“Such action is aimed at eliminating the unnecessary, negative disruptions that are occurring at the site,” reads a press release from the county. “This by-law will be further considered at a future council meeting.”

Hewitt said the by-law won’t be passed until the county discusses its plans with Six Nations and the province.

“Without us meeting with the province and with Six Nations, and discussing further some options, that by-law is just sitting as an option available to us,” said Hewitt. “That’s why it wasn’t passed. We recognize there’s confrontations that occur on the site and it doesn’t do Haldimand any good and it doesn’t do Six Nations any good.”

Six Nations people have maintained a protective presence at the site since it reclaimed the land in 2006.

Hewitt could not say if the by-law would apply to both Six Nations people and non-native activists, although he hinted that it might apply to both.

“The problem is you can’t write a by-law that picks race or colour or culture,” said Hewitt. “If nobody’s there then there’s no stage for any issues. I understand the argument of (Six Nations) people being there as the protector of land but if there’s an agreement between us all that all people are unauthorized on that land then there’s no need to protect it at this point.”

This past Saturday, Binbrook activist Gary McHale and about 10 non-natives confronted about 50 Six Nations people at the front entrance of the site on Argyle Street.

“It doesn’t serve our long-term agenda as a county or community any more than anyone being there,” said Hewitt of McHale’s actions on Saturday.

McHale said on Saturday he would still walk on the road even if the by-law passed.

Hewitt responded, “A by-law is a by-law. If council decides to pass the by-law it’s up to either the by-law officers or the police to enforce that particular by-law if anyone tries to contravene it.”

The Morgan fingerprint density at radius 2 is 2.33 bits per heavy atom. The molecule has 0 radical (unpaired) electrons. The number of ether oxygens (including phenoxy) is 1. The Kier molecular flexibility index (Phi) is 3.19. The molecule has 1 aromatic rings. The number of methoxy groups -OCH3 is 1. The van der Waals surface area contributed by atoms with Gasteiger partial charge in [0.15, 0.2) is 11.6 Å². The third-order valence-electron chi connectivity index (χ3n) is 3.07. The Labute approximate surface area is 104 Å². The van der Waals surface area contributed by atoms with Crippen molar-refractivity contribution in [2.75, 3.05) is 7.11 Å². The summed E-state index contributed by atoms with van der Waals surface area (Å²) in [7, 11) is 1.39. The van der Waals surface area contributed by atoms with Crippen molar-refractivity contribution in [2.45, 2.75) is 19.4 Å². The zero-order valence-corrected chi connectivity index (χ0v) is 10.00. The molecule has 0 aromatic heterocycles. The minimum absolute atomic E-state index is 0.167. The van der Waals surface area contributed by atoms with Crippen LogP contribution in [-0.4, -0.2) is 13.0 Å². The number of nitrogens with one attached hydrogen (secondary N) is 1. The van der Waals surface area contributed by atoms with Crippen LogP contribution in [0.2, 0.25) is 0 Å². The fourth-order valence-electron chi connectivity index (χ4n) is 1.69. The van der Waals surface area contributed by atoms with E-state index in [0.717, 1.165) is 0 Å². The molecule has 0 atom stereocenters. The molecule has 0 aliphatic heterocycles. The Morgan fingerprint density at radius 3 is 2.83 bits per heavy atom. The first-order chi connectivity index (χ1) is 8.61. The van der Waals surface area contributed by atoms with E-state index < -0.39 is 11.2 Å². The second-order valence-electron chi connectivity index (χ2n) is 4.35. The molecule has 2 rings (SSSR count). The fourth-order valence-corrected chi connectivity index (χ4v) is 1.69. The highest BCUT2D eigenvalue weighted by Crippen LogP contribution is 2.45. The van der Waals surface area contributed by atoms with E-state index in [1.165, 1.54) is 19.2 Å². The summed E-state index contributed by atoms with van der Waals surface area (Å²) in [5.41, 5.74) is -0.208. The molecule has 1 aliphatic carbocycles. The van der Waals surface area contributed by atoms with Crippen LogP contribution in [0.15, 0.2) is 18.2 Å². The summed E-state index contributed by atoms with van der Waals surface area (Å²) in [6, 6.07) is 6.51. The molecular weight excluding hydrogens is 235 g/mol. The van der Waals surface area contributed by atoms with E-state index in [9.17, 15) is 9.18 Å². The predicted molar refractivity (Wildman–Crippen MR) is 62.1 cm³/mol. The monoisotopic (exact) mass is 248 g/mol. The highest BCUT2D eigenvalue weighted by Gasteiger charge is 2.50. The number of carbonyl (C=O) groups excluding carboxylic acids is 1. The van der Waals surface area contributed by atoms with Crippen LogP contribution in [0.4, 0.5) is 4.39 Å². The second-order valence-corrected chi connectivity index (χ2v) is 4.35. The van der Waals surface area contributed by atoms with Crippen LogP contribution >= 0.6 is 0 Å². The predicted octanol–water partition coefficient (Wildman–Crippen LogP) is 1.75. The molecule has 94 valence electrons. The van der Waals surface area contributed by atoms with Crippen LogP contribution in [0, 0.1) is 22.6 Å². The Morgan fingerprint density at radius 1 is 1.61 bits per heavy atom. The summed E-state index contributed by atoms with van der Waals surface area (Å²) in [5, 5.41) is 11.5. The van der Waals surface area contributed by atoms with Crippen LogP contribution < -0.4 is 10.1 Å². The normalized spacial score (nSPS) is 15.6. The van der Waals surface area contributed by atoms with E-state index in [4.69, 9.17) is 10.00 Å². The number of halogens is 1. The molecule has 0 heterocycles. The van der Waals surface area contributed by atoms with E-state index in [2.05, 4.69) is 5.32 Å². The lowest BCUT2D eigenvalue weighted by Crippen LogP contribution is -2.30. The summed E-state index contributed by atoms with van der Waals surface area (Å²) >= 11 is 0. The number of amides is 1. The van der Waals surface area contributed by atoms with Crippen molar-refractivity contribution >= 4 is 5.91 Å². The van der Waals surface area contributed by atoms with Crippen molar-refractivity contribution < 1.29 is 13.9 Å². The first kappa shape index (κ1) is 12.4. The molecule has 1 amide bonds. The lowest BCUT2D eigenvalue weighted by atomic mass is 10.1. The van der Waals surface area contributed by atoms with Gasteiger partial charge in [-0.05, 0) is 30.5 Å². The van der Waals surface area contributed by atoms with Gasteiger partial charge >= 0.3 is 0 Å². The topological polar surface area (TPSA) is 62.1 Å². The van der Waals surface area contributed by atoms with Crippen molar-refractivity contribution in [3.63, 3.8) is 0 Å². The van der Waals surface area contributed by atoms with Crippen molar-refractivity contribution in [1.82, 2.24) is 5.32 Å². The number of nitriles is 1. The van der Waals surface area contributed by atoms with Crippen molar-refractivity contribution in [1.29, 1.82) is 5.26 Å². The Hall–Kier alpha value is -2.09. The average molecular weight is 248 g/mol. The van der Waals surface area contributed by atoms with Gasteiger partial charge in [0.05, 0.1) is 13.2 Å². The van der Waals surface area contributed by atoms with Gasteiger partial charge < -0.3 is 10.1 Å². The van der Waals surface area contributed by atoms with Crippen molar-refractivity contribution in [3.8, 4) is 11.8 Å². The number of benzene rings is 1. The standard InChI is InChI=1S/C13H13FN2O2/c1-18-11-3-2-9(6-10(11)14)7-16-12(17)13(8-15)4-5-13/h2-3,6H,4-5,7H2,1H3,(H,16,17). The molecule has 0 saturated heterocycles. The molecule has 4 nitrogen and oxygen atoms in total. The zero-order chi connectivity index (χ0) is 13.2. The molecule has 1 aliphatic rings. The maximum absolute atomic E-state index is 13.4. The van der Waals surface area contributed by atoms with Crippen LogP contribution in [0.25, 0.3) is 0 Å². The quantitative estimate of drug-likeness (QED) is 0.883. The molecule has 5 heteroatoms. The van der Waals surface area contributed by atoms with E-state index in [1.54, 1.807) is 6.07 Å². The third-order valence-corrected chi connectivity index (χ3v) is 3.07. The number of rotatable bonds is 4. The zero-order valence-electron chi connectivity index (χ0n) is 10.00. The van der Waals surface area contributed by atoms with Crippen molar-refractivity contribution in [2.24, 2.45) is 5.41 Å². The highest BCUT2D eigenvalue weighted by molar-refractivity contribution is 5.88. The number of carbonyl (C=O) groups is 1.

A summit was planned for today somewhere between Toronto and Six Nations.

“We’re at a critical juncture with the people of Six Nations to try to accomplish a common goal and that is to bridge the communities together not divide them and having confrontations on that site serves nobody’s purpose,” said Hewitt. “Our hope is...we can come up with something that will meet all of our needs. The dilemma we have is it requires participation of the province, the participation of Six Nations and the participation of us.

“If we pass just simply that by-law we only have control of just the piece of property that we own (Surrey Street and Thistlemoor Street). We have no authority over the land that’s owned...by Ontario.

We can’t execute a by-law on provincial land. When we say we might restrict access it’s only speaking to Surrey Street and Thistlemoor Street. It doesn’t even resolve any of the issues on the land that we don’t own.”

Thistlemoor Street runs off Surrey Street on the north side of the property.

The by-law consideration is just one idea of many, said Hewitt, to minimize disruptions at the site.

“We asked staff to look at a number of options. We’re looking at what are some potential options and solutions. That’s just one.”

Hewitt said he’s had a number of positive conversations with Six Nations leaders in the past few weeks.

“I really felt charged with positive feelings after talking to several leaders of Six Nations and...I was very excited that there seems to be some room for some discussion for us to move this thing along a lot further than it has been.”

Six Nations Elected Chief Ava Hill and a councillor will be attending.

“I believe that Haldimand County’s draft by-law is still just that - a draft. I am hoping to have further discussions with Mayor Hewitt about this draft by-law,” she said in an email.

“If their proposal to restrict public access to Surrey Street is implemented, discussions will need to take place as to who will then be responsible to provide access to DCE for emergency vehicles as there is someone living in the house on the property.”

The Ontario Aboriginal Affairs Ministry did not return requests for comment again.